Thursday, January 13, 2011


"Big snow storms and limited parking is a combination that can lead to a whole lot of neighborhood feuds.

Now, in Darby Township, if you feel you have the right to reserve your parking spot, you could face a fine for hundreds of dollars.

You can’t lay claim to a parking spot on a public street in Darby Township. If you do, you could hear from police.

“The law prohibits doing that,” said Darby Township Police Chief Robert Thompson.
Putting in the work to dig out your car after a snow storm and then reserving that spot is a long standing tradition throughout the Philadelphia area."
CBS Philly

This isn't just a tradition in Philadelphia. We've got the same thing in the City of St. Louis. There's something that seems just about the whole thing. If a person spends all kinds of time to get a spot in front of their house clean so they can park there, shouldn't they be able to reserve it? If you say no then I wonder how you would view the person that waits patiently up the street for the spot to be cleared, watching the homeowner labor away, and then swoops in as soon as the homeowner drives off. Does that seem right to you?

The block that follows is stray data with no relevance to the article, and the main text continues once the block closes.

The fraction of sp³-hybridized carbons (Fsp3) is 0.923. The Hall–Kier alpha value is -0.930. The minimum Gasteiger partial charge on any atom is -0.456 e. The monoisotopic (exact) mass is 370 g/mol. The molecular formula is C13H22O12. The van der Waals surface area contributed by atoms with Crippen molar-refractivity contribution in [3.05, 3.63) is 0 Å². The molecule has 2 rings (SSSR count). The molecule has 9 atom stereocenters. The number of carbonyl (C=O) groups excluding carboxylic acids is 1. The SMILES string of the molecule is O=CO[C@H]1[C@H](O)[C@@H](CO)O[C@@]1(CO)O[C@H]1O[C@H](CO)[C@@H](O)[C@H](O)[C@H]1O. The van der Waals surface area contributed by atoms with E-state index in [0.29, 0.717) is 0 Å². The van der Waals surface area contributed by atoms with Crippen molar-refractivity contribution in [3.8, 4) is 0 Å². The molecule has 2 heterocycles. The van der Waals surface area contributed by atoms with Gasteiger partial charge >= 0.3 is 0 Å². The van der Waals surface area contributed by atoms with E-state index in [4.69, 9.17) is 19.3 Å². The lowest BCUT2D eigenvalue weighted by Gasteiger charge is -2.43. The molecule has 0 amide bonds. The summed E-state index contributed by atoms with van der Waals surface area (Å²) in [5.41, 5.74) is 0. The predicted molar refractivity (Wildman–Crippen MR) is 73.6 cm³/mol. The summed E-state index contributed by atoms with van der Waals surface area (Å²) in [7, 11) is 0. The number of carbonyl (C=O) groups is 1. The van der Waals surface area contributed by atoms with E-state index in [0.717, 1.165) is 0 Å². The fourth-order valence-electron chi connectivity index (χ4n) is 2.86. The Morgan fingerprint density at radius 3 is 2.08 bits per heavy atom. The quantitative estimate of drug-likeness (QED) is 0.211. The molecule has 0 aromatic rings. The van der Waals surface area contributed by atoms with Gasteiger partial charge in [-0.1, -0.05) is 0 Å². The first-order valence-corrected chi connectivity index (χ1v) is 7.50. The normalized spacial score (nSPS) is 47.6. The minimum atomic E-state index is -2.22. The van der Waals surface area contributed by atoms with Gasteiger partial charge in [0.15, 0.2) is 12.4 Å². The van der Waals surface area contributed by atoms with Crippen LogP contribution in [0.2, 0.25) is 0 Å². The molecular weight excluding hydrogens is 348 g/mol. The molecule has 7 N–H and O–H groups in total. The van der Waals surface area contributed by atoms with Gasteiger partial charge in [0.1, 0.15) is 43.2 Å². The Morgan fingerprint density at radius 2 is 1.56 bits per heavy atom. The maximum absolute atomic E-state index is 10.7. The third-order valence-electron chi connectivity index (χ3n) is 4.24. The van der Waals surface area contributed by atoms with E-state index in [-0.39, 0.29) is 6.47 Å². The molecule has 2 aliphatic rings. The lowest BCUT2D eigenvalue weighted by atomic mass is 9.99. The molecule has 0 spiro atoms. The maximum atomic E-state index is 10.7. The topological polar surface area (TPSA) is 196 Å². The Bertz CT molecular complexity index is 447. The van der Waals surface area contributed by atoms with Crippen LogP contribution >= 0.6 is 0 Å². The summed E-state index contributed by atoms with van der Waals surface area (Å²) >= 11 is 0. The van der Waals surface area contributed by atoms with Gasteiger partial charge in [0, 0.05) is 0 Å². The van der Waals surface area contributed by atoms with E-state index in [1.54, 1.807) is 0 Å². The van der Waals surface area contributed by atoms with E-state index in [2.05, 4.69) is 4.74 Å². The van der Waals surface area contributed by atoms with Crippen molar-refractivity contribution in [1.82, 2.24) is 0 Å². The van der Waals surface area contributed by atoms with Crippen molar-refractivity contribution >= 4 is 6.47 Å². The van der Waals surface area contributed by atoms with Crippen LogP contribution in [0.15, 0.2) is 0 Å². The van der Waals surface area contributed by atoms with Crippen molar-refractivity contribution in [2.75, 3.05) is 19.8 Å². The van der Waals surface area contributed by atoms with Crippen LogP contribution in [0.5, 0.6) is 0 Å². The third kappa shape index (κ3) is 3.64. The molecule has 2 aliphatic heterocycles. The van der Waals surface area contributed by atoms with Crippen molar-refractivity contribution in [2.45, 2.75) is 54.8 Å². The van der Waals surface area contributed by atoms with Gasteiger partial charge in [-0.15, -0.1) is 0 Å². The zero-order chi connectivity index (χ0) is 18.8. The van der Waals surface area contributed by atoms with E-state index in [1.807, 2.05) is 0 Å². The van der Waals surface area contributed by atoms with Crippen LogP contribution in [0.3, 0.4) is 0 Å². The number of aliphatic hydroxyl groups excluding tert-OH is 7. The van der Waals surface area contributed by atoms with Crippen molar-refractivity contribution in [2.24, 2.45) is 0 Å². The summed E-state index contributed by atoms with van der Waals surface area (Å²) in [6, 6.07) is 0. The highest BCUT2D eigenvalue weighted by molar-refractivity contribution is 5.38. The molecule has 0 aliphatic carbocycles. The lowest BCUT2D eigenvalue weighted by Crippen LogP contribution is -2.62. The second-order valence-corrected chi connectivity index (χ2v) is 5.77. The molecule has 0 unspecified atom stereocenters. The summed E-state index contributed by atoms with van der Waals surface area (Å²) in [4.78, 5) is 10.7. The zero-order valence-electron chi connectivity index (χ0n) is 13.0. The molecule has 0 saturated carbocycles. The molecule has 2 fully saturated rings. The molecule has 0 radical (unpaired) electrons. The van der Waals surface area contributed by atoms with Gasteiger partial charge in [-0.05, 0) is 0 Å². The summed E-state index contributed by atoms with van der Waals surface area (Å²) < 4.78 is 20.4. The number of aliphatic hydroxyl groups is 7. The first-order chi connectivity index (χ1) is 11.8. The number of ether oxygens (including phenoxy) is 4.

There is a natural law theory that applies in this situation:

"The labor theory of property or labor theory of appropriation or labor theory of ownership is a natural law theory that holds that property originally comes about by the exertion of labor upon natural resources. It is also called the principle of first appropriation or the homestead principle.

In his Second Treatise on Government, the philosopher John Locke asked by what right an individual can claim to own one part of the world, when, according to the Bible, God gave the world to all humanity in common. He answered that persons own themselves and therefore their own labor. When a person works, that labor enters into the object. Thus, the object becomes the property of that person."

Do you remember in the western movies how the guy that staked his claim in the gold fields was always required to "work it" to establish ownership? The labor theory of property is the reason why. So my question is how does working public grounds in a gold field differ materially from working public grounds in a city? If I apply my labor to cleaning the snow from the parking space in front of my house doesn't that establish my right to use that space while the snow is still on the ground?

I would argue it does and I would point to the natural law and the sense of injustice it would generate if we watched that lazy interloper take the space created by the labor of another after that other leaves.

Once again politicians are interfering where they're not needed. Let the people sort this out among themselves and if the police are called let the natural law win the day and arrest the scum that tries to profit from the labor of another. Because doing that in damned near any other instance would be theft.

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